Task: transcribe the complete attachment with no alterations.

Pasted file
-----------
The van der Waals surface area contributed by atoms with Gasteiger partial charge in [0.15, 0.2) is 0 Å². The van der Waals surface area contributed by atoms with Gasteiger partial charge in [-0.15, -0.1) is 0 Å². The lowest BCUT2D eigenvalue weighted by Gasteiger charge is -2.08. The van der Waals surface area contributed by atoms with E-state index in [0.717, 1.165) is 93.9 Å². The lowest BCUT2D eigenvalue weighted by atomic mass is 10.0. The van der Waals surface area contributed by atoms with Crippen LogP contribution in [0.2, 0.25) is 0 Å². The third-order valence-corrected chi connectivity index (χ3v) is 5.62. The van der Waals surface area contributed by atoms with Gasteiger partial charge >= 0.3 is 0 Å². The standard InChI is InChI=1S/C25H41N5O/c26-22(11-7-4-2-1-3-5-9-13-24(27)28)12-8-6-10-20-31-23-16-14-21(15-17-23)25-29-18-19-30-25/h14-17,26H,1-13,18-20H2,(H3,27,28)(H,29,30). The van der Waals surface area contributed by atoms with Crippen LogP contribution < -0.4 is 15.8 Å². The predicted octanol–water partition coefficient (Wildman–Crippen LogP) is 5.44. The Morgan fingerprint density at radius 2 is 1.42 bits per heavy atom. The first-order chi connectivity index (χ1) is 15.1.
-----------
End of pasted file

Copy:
The van der Waals surface area contributed by atoms with Gasteiger partial charge in [0.15, 0.2) is 0 Å². The van der Waals surface area contributed by atoms with Gasteiger partial charge in [-0.15, -0.1) is 0 Å². The lowest BCUT2D eigenvalue weighted by Gasteiger charge is -2.08. The van der Waals surface area contributed by atoms with E-state index in [0.717, 1.165) is 93.9 Å². The lowest BCUT2D eigenvalue weighted by atomic mass is 10.0. The van der Waals surface area contributed by atoms with Crippen LogP contribution in [0.2, 0.25) is 0 Å². The third-order valence-corrected chi connectivity index (χ3v) is 5.62. The van der Waals surface area contributed by atoms with Gasteiger partial charge >= 0.3 is 0 Å². The standard InChI is InChI=1S/C25H41N5O/c26-22(11-7-4-2-1-3-5-9-13-24(27)28)12-8-6-10-20-31-23-16-14-21(15-17-23)25-29-18-19-30-25/h14-17,26H,1-13,18-20H2,(H3,27,28)(H,29,30). The van der Waals surface area contributed by atoms with Crippen LogP contribution < -0.4 is 15.8 Å². The predicted octanol–water partition coefficient (Wildman–Crippen LogP) is 5.44. The Morgan fingerprint density at radius 2 is 1.42 bits per heavy atom. The first-order chi connectivity index (χ1) is 15.1.